Now player one is looking at 3000 points of dragon hearty damage. This is bad news so player one retaliates with a trap card called Dark Bribe. Dark Bribe allows, when a spell or trap card is activated, your opponent draws one card, also negate the spell or trap card activation and if you do destroy the card. Now player two's magic cylinder is useless.

But, wait. Player two turns over a trap card, could it be? Why yes! It is a dark bribe as well. Player two has dark bribed a dark bribe, which is an ongoing running joke in the Yu-Gi-Oh gaming community but it does happen rather frequently.
The problem is how do we decide what cards actually go into effect and which ones fail to do so?

That is the equation that troubles a lot of players new and old. The chain is in action and we must now break it down to decide what actually happened.

How The....

Chains in Yu-gi-Oh gameplay resolve from the last card played down to the first one. The last card played in this particular chain was player two’s Dark Bribe. This card negated player one’s Dark Bribe card. With player one having played Dark Bribe to negate Magic Cylinder and now their Dark Bribe being negated Magic Cylinder is activated and it’s effects go through. Player one’s Blues Eyes White Dragon’s attack is negated and turned right back on them.
This chain had only three links but the chains involved in the game can go much further down to have more links. It just really depends on two factors. the first is are there sufficient cards to chain to each other and the second is how far each player is willing to go with their chains. Regardless the chain will always come to resolve by starting at the last card to be played in the chain.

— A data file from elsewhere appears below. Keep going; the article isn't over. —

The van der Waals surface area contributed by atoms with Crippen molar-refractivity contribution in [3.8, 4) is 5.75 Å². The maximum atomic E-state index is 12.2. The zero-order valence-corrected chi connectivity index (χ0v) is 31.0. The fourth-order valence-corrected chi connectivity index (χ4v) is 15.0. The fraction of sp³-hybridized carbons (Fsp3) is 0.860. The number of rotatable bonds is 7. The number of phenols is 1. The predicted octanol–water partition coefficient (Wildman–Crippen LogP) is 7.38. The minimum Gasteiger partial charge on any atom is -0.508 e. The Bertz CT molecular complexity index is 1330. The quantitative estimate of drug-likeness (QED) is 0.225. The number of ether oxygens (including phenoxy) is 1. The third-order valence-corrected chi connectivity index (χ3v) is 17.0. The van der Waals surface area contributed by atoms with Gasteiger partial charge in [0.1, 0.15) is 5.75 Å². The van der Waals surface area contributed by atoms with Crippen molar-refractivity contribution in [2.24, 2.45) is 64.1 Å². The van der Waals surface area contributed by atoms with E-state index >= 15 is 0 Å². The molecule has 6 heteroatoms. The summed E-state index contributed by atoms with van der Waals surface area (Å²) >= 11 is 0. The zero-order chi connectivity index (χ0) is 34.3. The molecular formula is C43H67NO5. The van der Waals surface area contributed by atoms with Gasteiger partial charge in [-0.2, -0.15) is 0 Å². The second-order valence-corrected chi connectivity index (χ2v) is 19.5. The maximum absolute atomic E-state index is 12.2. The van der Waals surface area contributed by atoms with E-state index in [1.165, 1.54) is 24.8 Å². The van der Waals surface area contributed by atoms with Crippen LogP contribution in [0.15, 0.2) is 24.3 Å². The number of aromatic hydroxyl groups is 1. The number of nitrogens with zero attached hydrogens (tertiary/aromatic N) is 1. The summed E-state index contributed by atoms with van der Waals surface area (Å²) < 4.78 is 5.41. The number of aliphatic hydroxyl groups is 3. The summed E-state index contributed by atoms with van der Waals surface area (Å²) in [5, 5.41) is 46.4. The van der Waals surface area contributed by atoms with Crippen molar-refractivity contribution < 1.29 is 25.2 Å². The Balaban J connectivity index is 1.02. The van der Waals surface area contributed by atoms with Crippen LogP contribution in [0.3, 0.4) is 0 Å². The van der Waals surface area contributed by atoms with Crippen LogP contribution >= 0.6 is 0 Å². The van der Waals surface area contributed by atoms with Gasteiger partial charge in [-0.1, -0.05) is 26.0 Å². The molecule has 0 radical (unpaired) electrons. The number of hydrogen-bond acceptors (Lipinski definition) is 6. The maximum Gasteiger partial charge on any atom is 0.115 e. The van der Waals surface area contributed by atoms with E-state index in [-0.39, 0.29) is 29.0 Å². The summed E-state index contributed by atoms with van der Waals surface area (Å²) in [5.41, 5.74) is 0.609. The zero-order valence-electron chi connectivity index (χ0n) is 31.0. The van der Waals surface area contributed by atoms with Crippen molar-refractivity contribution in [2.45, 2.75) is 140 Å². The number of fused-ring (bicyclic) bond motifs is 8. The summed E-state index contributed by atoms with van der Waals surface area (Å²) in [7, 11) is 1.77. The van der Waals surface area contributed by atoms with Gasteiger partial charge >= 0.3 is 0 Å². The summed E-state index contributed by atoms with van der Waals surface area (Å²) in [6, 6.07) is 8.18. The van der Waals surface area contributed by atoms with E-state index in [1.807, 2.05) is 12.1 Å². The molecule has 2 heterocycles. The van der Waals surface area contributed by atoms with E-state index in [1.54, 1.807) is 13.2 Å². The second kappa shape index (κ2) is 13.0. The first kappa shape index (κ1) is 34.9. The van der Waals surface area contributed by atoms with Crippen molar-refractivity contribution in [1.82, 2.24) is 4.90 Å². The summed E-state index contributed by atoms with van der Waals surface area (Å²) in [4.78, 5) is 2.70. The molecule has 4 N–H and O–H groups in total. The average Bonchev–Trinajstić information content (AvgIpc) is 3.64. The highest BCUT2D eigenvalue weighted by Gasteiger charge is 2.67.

Break It Down

Let’s break it down a little more and take a deeper look at what chaining is and how it works using our example from above.
Player one has Blue Eyes white Dragon on the field in attack position and strikes at player two with 3000 points of damage. Play two activates a trap card they had placed face down on the field. The card is magic cylinder.
Magic cylinder is now chain link one.

Chain Link One- Player two activates the trap card magic cylinder negating the attack of the opponent’s monster card and placing the attack against the player who made the attack.
Player one chooses to activate their trap card dark bribe as a direct result of magic cylinder being played against them. This makes dark bribe chain link 2 in our chain series.

Chain Link One- Player two activates the trap card magic cylinder negating the attack of the opponent’s monster card and placing the attack against the player who made the attack.
Chain Link Two- Player one activates their trap card dark bribe to negate the effects of magic cylinder and send the card to the graveyard.

Now player two activates their own dark bribe card to negate the dark bribe set by player one. This becomes chain link three.